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Sometimes an item come out, and it falls under the “huh?” category. It somehow feels like it fills some made up need, but then it comes to hit you that it’s not such a bad idea after all. Jack Caps came up with a unique way to protect cable ends, but they also solve a common problem with cables. Let’s take a look…
So, it’s pretty basic: a plastic cap that sits over the end of a cable (in this case a standard ¼” instrument cable), to secure it from falling off and getting lost, tethered by a plastic strap with a collar that acts as a retainer. The cap protects cable end from damage. Simple, right?▼ Article continues below ▼
Now this is where most players/musicians/users will say, “I’ve never had any issues with my naked cable ends in all my time in playing”. OK, true. However, count all the bad cables you’ve had over the years, and where they failed. Yep, at the ends. From getting twisted, bent, crushed, or just tweaked enough to make it unreliable. At some point players make the jump from the typical “buy one, get one” cable deal at a local music store, to something more upscale and expensive. Dare we say “booteek”?▼ Article continues below ▼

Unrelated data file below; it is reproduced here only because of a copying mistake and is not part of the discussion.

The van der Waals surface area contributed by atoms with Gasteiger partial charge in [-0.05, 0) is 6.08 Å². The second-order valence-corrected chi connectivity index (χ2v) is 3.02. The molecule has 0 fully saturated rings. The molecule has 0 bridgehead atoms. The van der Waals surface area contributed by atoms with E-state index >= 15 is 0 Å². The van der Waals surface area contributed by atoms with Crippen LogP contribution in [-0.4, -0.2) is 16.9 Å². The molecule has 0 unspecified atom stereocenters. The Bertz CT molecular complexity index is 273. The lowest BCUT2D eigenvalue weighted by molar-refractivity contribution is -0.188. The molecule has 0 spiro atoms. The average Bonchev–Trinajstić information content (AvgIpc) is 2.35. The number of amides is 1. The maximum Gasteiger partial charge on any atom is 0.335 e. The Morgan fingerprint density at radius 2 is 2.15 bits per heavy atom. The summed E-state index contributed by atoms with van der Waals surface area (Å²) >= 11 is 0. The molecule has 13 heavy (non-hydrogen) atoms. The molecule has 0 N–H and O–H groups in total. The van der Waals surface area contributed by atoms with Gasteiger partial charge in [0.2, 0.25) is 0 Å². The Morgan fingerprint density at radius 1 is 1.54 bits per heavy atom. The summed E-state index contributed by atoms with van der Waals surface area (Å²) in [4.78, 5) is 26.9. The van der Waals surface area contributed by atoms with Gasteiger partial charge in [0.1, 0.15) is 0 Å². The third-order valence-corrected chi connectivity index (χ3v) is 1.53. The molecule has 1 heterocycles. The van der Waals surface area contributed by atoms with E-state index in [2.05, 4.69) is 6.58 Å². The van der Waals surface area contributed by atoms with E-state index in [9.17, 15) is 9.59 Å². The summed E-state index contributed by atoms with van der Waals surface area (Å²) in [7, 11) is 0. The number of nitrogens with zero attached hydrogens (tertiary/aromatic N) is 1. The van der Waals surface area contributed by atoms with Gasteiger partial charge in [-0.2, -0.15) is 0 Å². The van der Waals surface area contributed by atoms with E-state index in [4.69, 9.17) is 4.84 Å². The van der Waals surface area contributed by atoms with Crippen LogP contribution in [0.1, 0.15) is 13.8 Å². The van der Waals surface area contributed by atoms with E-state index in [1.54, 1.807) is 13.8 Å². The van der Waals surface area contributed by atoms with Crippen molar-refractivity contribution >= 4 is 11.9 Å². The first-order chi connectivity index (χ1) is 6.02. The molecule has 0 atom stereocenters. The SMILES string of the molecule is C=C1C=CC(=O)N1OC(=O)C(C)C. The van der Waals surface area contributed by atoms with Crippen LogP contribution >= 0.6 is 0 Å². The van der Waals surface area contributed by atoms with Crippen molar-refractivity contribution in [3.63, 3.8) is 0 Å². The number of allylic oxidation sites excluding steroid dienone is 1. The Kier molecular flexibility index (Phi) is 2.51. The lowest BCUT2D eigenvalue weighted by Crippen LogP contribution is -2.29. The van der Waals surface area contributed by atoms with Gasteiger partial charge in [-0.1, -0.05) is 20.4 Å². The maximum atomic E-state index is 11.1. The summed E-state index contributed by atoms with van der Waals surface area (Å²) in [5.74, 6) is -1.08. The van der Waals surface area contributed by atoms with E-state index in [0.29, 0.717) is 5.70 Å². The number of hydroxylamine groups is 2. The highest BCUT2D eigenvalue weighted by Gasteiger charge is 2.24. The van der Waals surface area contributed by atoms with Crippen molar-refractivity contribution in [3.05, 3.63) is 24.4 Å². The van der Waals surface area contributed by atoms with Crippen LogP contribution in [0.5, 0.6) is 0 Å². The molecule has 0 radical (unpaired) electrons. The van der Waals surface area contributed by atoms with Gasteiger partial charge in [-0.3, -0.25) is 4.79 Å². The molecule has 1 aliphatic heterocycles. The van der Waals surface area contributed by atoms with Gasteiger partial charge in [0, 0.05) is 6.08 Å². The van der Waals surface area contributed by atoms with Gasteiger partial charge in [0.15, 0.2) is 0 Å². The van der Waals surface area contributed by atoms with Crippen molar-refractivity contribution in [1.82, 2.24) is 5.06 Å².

At one point in the late ’90s, cable companies went crazy with gold ends, soldered in a vacuum chamber, with distilled unicorn tears. You get the idea, and with that craziness, came with crazy prices. It’s seemed to settle down a bit, but quality cables are still expensive. A set of these could prevent damage to cable ends in transit, while they’re rattling around in a pedalboard case, or the typical musician’s caddy: the milkcrate. Consider all the great studio headphones (not earbuds) that don’t come with detachable cables. The reason they’ve failed is usually the cable end, getting stomped on. One of these could have easily prevented that.
One great side benefit is that by putting one of these at each end of a cable, the retaining strap can act as a binder to hold the cables in coiled form. No more Velcro strips that get gross on beer-soaked stages.
A set comes in at $11.99, and for protecting an expensive cable, it’s not bad. But the ability to have the cable end protected, and neatly coiled up, ready for the next gig, it’s totally worth the peace of mind.
Protects cable ends, retaining straps keep cables neatly coiled.